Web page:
While not by any stretch hoplophiles, the folks at the Christian Science Monitor have demonstrated the ability to handle the topic of gun-rights/control in a reasonably fair manner in the past. They published an extensive piece this week on the march of knife rights, using the death of Baltimore resident Freddie Gray in police custody following his arrest for a “concealed deadly weapon”. It was a pocket-clipped, spring assisted knife; no different than many of us carry on a daily basis.
For those unfamiliar with the case, the above CNN video is a good quick primer. In a nutshell: citizen (Gray) runs from police for unknown reason when they approach; citizen is arrested for carrying above-mentioned knife; citizen taken/dragged into back of police van, out of sight of the public; half an hour later police call for ambulance, Gray lapses into a coma from a severed spine and dies several days later. 6 police are on paid vacation while the case is investigated, and the FBI has opened its own investigation. The police brutality angle has the media circus spooling up full-bore, and we hope that a transparent and full investigation takes place, but the knife angle that underlies the arrest is what interests me here.
The uproar over Gray’s mysterious death and the circumstances of his arrest comes amid a seismic shift in knife rights, as growing numbers of states are lifting knife bans. The issue also resonates as the country debates the essential fairness of the US justice system, where critics say obscure laws like knife bans have at times been used selectively by police and prosecutors to clean up poor minority neighborhoods under zero-tolerance and “broken windows” style policing.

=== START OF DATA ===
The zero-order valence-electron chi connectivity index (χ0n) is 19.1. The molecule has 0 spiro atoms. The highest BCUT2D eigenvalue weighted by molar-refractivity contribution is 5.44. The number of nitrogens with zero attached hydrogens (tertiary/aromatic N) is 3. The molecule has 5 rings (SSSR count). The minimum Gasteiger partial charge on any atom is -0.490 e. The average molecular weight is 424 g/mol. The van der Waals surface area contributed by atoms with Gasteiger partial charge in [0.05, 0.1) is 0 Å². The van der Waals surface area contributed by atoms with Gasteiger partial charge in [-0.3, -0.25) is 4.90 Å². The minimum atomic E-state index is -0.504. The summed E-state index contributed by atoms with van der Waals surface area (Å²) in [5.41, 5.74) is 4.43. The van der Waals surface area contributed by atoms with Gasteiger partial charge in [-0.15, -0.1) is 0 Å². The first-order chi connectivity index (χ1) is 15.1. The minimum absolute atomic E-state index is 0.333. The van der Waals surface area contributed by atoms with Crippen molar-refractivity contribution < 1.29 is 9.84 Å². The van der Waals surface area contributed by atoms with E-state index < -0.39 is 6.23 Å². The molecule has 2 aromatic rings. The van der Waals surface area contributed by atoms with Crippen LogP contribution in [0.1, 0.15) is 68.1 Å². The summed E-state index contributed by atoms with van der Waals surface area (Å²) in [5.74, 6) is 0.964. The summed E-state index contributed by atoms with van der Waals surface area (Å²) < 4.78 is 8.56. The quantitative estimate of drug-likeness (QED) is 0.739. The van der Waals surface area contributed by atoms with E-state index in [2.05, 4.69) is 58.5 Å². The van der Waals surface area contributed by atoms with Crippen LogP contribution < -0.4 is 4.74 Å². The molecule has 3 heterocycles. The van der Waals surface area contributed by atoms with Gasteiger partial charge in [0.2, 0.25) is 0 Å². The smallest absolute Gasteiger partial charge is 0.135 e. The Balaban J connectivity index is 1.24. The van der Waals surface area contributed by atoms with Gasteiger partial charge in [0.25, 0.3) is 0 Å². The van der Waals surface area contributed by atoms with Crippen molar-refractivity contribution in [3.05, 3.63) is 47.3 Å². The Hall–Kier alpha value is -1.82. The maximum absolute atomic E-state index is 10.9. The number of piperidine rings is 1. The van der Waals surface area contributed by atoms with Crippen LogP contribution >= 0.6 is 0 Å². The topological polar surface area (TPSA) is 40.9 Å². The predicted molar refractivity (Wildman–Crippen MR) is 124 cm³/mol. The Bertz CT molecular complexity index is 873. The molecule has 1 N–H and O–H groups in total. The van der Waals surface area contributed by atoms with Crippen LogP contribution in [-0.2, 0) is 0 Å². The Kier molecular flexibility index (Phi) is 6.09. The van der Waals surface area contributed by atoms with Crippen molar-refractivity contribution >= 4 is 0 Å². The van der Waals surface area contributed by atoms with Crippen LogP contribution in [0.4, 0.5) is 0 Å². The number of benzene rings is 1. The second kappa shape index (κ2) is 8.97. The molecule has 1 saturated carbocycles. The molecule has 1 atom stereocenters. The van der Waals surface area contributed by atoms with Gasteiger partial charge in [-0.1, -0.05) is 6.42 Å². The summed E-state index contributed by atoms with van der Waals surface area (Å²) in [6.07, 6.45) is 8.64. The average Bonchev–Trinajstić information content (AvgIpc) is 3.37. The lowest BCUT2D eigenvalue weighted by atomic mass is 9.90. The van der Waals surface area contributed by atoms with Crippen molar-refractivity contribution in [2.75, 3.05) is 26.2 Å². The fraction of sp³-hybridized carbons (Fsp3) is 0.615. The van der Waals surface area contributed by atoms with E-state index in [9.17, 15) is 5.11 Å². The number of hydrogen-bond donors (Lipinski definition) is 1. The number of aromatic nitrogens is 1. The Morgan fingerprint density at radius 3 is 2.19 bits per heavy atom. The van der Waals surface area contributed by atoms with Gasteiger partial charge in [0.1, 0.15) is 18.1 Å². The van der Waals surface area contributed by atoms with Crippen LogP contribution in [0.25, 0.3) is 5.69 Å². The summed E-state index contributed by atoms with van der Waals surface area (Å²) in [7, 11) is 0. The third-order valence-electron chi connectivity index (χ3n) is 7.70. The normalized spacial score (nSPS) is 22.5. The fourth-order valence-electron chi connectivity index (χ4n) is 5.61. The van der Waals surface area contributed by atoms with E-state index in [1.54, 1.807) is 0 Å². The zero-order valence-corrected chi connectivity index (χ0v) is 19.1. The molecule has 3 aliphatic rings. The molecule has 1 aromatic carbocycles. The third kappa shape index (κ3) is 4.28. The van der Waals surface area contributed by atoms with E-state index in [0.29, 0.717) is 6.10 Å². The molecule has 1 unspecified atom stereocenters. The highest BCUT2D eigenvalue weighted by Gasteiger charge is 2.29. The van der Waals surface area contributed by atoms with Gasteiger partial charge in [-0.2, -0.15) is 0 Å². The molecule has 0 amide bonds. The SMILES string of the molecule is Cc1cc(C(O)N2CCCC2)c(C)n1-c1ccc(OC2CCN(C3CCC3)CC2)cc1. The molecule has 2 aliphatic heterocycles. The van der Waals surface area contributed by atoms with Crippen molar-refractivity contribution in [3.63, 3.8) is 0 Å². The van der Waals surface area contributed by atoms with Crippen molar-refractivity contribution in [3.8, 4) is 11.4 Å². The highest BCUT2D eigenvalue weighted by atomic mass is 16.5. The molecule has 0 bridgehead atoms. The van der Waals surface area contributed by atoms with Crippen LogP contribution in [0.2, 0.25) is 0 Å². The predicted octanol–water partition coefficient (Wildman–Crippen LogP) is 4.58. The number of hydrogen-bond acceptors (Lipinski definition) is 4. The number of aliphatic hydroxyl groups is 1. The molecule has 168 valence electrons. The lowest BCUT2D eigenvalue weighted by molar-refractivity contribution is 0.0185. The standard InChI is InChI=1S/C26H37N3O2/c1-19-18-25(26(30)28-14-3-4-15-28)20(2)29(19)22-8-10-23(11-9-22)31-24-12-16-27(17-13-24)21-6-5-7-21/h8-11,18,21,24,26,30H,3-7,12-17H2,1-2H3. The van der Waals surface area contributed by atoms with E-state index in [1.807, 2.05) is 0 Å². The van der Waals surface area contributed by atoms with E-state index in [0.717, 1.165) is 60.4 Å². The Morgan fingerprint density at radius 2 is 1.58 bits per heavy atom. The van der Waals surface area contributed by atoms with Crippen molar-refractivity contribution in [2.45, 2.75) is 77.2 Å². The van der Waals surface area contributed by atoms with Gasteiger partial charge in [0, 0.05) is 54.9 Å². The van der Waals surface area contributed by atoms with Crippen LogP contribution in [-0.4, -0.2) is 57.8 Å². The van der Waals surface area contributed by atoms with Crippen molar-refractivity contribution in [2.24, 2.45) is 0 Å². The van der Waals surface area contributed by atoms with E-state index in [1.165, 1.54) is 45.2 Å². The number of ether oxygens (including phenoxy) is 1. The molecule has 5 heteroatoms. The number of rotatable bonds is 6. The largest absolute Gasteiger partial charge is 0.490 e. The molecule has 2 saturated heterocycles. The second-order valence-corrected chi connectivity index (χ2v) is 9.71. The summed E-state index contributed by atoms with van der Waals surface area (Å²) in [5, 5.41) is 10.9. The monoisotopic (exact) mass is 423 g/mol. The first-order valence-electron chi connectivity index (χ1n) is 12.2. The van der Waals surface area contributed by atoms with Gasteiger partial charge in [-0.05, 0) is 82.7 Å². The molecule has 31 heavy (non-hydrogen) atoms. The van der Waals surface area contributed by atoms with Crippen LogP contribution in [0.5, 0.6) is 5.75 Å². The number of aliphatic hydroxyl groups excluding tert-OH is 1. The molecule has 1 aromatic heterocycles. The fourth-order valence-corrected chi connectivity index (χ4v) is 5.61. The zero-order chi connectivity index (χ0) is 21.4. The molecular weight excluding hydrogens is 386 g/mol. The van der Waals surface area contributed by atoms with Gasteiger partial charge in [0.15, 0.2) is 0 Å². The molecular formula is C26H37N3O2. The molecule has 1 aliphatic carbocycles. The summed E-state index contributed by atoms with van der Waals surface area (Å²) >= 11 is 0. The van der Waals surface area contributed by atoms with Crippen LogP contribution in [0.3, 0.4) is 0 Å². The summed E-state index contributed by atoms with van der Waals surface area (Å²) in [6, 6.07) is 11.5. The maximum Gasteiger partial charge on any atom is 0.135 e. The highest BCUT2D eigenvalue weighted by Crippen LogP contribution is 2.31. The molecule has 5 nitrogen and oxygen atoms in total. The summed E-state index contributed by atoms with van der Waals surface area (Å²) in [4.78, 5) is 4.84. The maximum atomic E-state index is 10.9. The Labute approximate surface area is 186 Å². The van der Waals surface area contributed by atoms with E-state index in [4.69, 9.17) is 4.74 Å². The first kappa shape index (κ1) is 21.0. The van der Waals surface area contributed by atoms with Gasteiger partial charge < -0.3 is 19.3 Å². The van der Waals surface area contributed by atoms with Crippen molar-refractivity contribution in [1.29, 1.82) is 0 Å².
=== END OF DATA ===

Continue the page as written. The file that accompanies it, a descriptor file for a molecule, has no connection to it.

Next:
The CSM article continues:
The immediate question for investigators is whether that knife qualifies as a “switchblade” under Baltimore city statutes, given that Gray’s specimen was not a fully automatic knife. Another is whether, if officers spotted the knife without searching Gray, it could really be considered concealed. Outside of Baltimore, almost any knife can be worn in the state as long as it can be seen by others.
But given court rulings and crime statistics that show that such knives are primarily used as tools, not weapons, a larger question emerging for legislators in states like Maryland is whether bans on certain kinds of concealed knives can too easily become convenient excuses for police officers to achieve arrests in minority neighborhoods, thus dovetailing into national concerns about police stereotyping and conduct.
“Too often we see an officer who may or may not understand the law arrest somebody for having an illegal knife that isn’t illegal,” says Doug Ritter, founder of the Arizona-based Knife Rights group. “We too often see that kind of either blatant ignorance of the law or willful ignorance of the law, in an effort to abuse citizens’ rights to carry this tool.”.
The article goes into considerable detail on the history of knife bans and their disparate impact on lower class communities. 60,000 NYC knife-owners alone have run afoul of out of control prohibitions, despite the fact that courts are repeatedly finding such laws violate Second Amendment protections as well as common sense:
“In 2007, a federal court in New York questioned the decision by police to ascertain that certain knife-carriers are criminals. The court in US v. Irizarry found that “the widespread and lawful presence of an item in society undercuts the reasonableness of an officer’s belief that it represents contraband.”
I recommend you read the whole thing.